President Donald Trump signed the Paycheck Protection Program and Health Care Enhancement Act on Friday. The $484 billion package includes aid for hospitals and small businesses and funds to boost testing.
This is the fourth coronavirus spending bill passed by Congress. It addresses some of the holes left by the CARES Act, in particular for small businesses.
One such hole was in the Payment Protection Program, which forgives loans for small businesses impacted by COVID-19 if they continued to pay their employees. The PPP’s $350 billion funds were depleted after only two weeks.
This comes as scrutiny has been given to the structure of the $2 trillion stimulus bill, which allowed for big businesses and the well-connected to apply for and obtain the majority of the initial funds for the program before it ran out.
One such structural issue was how the bill classified small businesses as any company with fewer than 500 employees at any one location. This allowed Taco Cabana to qualify and be approved for a PPP loan and compete with mom-and-pop shops.
Additionally, criticism has been leveled at publicly traded companies that received PPP loans such as Texas-based Ashford Hospitality Trust and Fiesta Mart. The U.S. Treasury Department has asked for those 150 companies to return the funds, which some have already done.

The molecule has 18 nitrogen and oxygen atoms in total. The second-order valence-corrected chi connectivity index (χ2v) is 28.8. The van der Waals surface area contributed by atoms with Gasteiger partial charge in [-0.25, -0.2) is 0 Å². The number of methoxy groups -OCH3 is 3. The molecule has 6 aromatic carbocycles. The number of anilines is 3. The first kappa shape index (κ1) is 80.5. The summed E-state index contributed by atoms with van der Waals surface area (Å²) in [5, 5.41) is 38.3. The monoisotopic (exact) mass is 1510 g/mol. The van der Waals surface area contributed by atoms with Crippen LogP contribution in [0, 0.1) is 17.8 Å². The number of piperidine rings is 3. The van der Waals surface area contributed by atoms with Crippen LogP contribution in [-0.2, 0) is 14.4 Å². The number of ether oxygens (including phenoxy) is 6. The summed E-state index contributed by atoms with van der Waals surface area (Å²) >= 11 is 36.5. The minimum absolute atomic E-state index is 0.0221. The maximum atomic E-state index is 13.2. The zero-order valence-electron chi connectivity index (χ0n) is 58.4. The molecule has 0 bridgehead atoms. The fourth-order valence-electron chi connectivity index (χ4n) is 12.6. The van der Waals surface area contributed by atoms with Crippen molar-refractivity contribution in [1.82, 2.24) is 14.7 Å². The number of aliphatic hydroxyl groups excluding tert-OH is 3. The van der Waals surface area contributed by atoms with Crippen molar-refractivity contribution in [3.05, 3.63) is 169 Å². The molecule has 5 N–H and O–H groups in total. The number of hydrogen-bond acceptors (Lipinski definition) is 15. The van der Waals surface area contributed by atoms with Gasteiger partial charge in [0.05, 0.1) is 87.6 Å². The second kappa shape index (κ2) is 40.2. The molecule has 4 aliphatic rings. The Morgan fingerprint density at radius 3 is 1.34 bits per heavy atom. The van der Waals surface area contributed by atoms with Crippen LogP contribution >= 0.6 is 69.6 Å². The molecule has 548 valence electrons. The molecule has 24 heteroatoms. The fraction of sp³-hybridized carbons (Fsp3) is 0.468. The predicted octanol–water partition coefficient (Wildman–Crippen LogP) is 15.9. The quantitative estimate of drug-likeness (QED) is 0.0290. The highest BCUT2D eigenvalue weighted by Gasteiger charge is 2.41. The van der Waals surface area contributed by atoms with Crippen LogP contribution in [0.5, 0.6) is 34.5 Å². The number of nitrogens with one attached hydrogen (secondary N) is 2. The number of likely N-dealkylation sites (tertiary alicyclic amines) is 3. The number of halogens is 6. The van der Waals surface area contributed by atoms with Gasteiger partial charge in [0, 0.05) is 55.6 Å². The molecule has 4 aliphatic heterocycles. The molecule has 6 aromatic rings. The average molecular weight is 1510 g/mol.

The new law replenishes the Payment Protection Program with $310 billion, of which $60 billion is set aside for small businesses and minority-owned lenders.
According to data from the Small Business Administration, $28.5 billion in loans had been approved for 134,737 Texas businesses. That was the second most in the nation, reports the Houston Chronicle, yet only a fraction of eligible businesses in Texas received the loans. Recent data from the Texas Workforce Commission shows there were 546,000 qualifying small businesses.
Businesses that have existing relationships with banks and in-house accountants were unable to quickly apply for these loans and get approved for them, leaving many behind.
The latest COVID-19 stimulus package appropriated $60 billion for economic injury disaster loans. This was split between an additional $10 billion for Emergency EIDL Grants and an additional $50 billion for the Disaster Loans Program Account, which is the SBA’s broader disaster loan program.
The package also added new funding to the tune of $75 billion for hospitals to reimburse them for losses and expenses due to COVID-19. An additional $600 million was set aside for community health centers and federally qualified health centers as well as $225 million for rural facilities.
To boost testing, surveillance and contact tracing capacity, the package provided $25 billion. This included $11 billion for state and local governments, of which at least $4.25 billion would be allocated on the basis of their relative number of COVID-19 cases and at least $2 billion would be allocated based on a formula applied to the Public Health Emergency Preparedness cooperative agreement in fiscal year 2019.
And $1 billion was provided to pay for tests for the uninsured.
The CDC was provided $1 billion for surveillance, contact tracing and lab capacity expansion.